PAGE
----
Taconic Mountains Hiking Guide | Alander Mountain Trail via South Taconic Trail
Distance: 4.4 Miles
Elevation Gain: 1,528 Feet
Location: Copake, NY
After too many hours in traffic trying to get to the Catskills a couple weeks ago, I smarten up and leave Brooklyn during those dreamy dawn hours on a Saturday when time and space move a little too easily. I skip from Manhattan into the Bronx and soon find myself on small state highways snaking through forests, cornfields, and private property signs.
I reach my destination earlier than I’d anticipated and turn back to what I’d been reading about the hike. Alander Mountain is in the Taconic Mountain range within the Appalachian Mountains. The Taconics start at the northeastern end of the Hudson Highlands and run due north along New York’s eastern border through Connecticut, Massachusetts, and Vermont. On just the short stretch of South Taconic Trail on this hike, you cross the Massachusetts border three times. “Timber rattlesnake” is mentioned once, twice… several times.
I walk down the road towards the trail. Grey day with leaves starting to turn. Some fall slowly between branches onto the road. I see the trailhead and make my way into the woods, more aware than usual that mottled colors of fallen leaves probably make great camouflage for snakes. Every scurrying squirrel, every leaf blowing in my periphery, every twig breaking under my boots heightens my awareness.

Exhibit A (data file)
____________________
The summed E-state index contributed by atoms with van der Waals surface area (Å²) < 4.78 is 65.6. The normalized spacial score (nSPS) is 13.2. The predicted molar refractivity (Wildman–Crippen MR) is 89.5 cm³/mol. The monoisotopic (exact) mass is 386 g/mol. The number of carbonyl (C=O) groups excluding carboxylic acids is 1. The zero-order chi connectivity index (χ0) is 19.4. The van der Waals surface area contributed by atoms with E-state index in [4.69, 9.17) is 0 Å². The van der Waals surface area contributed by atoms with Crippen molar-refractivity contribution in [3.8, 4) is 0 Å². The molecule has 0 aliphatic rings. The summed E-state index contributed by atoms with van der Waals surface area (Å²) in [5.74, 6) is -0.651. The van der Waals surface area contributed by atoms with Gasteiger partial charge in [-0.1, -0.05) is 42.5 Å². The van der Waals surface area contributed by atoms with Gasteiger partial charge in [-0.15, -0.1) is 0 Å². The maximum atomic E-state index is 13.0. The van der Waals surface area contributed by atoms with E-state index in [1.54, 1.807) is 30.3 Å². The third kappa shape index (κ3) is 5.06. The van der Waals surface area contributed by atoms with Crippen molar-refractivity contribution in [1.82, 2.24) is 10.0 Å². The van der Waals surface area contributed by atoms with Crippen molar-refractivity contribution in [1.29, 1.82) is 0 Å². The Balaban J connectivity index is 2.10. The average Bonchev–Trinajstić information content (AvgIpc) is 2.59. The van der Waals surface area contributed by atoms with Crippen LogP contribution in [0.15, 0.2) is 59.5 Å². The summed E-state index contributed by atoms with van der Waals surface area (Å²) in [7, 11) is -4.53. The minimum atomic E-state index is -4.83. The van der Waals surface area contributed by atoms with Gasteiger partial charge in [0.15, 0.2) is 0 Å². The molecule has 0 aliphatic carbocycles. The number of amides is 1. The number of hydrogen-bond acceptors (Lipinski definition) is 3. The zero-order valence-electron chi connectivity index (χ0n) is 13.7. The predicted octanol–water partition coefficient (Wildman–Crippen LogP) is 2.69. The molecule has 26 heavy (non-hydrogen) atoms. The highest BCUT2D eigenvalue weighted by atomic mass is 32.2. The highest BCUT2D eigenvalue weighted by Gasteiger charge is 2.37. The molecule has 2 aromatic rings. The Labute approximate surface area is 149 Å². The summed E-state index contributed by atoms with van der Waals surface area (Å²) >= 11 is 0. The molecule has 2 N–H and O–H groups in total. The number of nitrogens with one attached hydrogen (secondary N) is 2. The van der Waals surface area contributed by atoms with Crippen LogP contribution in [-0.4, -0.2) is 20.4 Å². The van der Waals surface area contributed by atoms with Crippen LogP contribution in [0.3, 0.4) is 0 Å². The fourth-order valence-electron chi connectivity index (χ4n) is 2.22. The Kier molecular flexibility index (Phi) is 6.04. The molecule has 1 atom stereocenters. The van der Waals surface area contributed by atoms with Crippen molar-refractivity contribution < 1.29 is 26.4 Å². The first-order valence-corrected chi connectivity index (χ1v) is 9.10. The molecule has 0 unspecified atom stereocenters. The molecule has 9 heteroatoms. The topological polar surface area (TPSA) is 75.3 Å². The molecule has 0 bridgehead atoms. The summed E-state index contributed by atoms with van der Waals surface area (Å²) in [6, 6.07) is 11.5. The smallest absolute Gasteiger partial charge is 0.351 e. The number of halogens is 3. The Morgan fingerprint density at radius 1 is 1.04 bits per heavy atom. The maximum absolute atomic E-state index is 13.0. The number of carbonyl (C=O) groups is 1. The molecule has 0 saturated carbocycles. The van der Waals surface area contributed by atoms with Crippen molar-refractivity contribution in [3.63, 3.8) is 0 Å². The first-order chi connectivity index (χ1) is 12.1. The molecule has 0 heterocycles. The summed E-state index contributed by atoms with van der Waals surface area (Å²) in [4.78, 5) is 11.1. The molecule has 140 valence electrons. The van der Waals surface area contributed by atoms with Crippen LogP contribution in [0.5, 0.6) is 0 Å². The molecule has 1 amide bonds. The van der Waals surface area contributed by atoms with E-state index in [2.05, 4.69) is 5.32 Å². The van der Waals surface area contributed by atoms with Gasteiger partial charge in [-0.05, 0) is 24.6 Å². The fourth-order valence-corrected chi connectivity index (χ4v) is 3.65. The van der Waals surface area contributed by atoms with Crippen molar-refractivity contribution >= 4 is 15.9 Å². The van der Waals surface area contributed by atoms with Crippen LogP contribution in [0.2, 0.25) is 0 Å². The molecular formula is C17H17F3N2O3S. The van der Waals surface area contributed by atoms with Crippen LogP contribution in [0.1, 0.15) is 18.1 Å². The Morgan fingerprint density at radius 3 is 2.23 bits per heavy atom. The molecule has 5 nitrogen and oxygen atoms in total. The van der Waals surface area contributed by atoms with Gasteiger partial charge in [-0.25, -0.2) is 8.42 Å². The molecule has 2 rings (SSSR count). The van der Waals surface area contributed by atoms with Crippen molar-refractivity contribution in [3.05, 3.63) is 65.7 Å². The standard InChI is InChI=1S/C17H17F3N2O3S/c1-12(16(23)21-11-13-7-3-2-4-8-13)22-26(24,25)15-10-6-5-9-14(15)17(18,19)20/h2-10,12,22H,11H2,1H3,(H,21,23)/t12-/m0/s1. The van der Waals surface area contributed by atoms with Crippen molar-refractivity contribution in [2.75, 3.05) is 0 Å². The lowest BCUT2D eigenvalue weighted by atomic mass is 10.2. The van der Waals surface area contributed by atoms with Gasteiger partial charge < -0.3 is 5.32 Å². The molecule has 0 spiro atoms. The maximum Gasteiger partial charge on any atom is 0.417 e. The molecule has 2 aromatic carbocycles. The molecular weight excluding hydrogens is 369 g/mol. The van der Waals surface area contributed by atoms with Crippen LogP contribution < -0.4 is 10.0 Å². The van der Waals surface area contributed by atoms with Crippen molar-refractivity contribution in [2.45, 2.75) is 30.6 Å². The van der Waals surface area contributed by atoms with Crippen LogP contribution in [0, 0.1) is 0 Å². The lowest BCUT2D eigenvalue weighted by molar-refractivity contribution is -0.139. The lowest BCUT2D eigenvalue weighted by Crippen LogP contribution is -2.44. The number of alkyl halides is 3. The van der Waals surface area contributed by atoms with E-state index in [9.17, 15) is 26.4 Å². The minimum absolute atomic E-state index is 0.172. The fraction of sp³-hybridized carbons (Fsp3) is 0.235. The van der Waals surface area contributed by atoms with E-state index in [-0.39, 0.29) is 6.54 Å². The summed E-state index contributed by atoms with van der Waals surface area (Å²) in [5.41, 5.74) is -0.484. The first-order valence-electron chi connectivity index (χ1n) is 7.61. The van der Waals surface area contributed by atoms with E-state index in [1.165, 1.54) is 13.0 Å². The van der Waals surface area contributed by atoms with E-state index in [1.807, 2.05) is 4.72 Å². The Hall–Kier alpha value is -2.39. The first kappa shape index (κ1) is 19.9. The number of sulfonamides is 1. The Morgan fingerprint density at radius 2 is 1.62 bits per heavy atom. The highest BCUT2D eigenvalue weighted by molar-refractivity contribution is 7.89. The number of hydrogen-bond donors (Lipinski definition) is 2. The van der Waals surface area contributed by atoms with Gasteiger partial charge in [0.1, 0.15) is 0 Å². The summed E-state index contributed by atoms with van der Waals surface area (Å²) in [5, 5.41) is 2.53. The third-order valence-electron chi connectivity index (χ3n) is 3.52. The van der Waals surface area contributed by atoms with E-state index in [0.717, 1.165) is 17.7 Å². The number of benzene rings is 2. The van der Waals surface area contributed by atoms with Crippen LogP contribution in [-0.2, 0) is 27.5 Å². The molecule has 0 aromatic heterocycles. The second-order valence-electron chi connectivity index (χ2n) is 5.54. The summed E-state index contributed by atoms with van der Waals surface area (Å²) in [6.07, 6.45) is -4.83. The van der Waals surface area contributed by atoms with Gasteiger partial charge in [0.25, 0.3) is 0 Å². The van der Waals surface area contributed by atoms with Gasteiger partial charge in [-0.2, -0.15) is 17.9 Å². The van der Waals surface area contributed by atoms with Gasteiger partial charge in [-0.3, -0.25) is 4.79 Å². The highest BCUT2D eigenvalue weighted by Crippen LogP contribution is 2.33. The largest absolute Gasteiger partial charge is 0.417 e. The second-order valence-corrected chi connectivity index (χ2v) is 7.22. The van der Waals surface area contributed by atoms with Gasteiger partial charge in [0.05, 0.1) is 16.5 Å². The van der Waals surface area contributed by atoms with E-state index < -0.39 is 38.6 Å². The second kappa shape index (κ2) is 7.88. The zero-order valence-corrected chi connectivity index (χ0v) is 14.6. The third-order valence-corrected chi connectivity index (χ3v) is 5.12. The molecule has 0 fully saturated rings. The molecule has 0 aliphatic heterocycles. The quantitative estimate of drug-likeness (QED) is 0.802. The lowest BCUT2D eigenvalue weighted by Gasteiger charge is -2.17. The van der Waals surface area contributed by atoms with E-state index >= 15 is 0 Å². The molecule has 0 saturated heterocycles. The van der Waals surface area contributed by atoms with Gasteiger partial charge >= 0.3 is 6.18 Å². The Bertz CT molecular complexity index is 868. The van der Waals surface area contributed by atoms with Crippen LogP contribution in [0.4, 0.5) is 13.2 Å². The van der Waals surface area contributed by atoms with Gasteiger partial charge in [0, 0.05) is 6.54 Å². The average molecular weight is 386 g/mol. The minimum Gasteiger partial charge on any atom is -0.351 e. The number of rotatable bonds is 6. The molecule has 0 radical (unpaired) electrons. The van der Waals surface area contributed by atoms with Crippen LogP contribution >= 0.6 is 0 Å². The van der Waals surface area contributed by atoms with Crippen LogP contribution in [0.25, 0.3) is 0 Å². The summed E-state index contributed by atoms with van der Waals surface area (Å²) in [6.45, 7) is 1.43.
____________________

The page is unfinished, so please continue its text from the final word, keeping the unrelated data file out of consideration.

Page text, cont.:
I reach a fork and start on the Robert Brook Trail to follow the trail counterclockwise. The sign is in a state of suspended consumption. Seems equally curious and sisister, as though the woods are reclaiming the trail.
The forest is all deciduous trees with spindly trunks, branches and leaves reaching for pockets of sunlight leaving the trail shaded. I’m always surprised at how far I can see in woods like these.
Before long, I hear the soft rushing water of Robert Brook off to the right, and the sound stays as a constant companion for a little ways. Sometimes, you can see small waterfalls not too far in the distance. The trail itself stays steep and steady but quite wide. An ATV could probably handle most of this first part.
The Robert Brook Trail ends after about 1 mile, and I take a left onto the South Taconic Trail, which is very leisurely and level for the most part. A good place for thinking quietly and observing the changing foliage. As leaves slip from their stems and drift through the air, it fills me with a kind of nostalgia, and I start to wonder if we’re programmed to feel that way in the fall, if that sweetness is supposed to help us get through the winter months.
The trail gets tight and steeper near the top, but when the trees open up and reveal the view, it’s all worth it. The Taconic Mountains slope down into this idyllic pastoral landscape in the distance, which only feel familiar to me from paintings.
The other side of the loop feels like a mirror image of the Robert Brook Trail. Steady, steep, and wide with small waterfalls popping up but on the left now.
AllTrails describes this hike as, “Hard,” which I don’t really think it is. I sometimes wonder if some of these “Hard” hikes are rated that way to keep them from becoming too popular. There’s nothing very technical. I’d think this could be fun for trail running, too.
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